One of the fundamental factors affecting the price of housing is the availability and cost of land. The land component makes up 30% to 50% (depending on location) of the overall purchase price, and there is a relationship between the land cost and the “value of the improvements” one puts on the land (aka the house).
Essentially, if you buy a section for, say, $250,000, then you really need to put a house on it of about the same value (at least) to justify the land cost.
If you invest too little or too much in the improvements you risk under or over-capitalising. If the improvements are too low they get written off quickly (as the capital gain is all in the land and the house investment is wasted), and if too high it takes a long time for values to catch up with the cost of construction.
So if we can produce land cheaper then we do not need to spend as much on the house, and affordability is improved.
Now, if we can also produce land faster to meet market demands, that too, has potential to address affordability matters.
In New Zealand we have essentially a “build to order” society. We do not have a large speculative element to our market and, as such, we do not suffer during housing slumps from a huge over-supply of houses and, subsequently, collapses in house prices.
Sure, we experience house price dips and periods of slow or nil growth, sometimes for long periods (eg, the 1990s) but we do not have excess stock to dispose of and, if prices fall, most home owners just simply won’t transact if they have to sell at a loss, so market activity declines.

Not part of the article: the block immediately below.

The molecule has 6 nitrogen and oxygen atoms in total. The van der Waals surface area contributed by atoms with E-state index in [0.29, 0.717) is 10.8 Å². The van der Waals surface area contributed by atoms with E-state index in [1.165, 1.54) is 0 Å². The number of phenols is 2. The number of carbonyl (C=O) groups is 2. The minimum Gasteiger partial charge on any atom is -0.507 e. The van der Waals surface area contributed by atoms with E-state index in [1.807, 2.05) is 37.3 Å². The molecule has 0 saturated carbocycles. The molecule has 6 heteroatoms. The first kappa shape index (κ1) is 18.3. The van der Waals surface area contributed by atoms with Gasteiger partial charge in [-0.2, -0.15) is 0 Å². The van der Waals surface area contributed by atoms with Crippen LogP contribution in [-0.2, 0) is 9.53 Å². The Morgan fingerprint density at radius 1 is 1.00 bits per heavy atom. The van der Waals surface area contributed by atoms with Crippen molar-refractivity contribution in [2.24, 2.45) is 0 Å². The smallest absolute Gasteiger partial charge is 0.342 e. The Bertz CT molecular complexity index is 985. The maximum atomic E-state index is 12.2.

The troubling part of all this though is when housing demand does pick up (and it can happen quite quickly), we are slow to respond on the supply side.
Once the pool of existing houses is exhausted, it requires new homes or more existing homes to satisfy demand and, if they are not available, up go prices.
Unless you have a declining population long term, demand can only be accommodated by building new homes. So if we don’t build any, the competition for a finite number of houses forces prices up — great if you already own one, but not so good if you don’t.
New homes form about 20% of all house sales and, obviously, rely completely on the availability of land. If we can make land available much quicker, we can supply houses to the market much sooner, ease housing demand and, thus, price increases, and improve long-term affordability.
One of the Government’s responses to the Housing Affordability report is to try and increase the supply of land. It proposes to do this by requiring resource consents for certain developments (eg, subdivisions) to be processed within six months.
At present, time frames for processing resource consents are variable, and some take many years to finalise. So having a set period is a good step.
The price of land is influenced significantly by time delays, holding costs, interest on outlay etc and, thus, large risk margins need to be factored in — which also adds to the cost of sections.
If these factors can be reduced by providing more certainty then, in theory, land will be cheaper, developers will be able to secure returns sooner by selling sections earlier, and the market supply is increased.
At the end of the day though, the councils have to play their part and ensure land is identified for residential development well ahead of time. There are always local community issues to consider (metropolitan urban limits etc), but fast affordable land supply does work — just look at property prices in places like Dallas and Houston in Texas. Check out open2view — you will be amazed.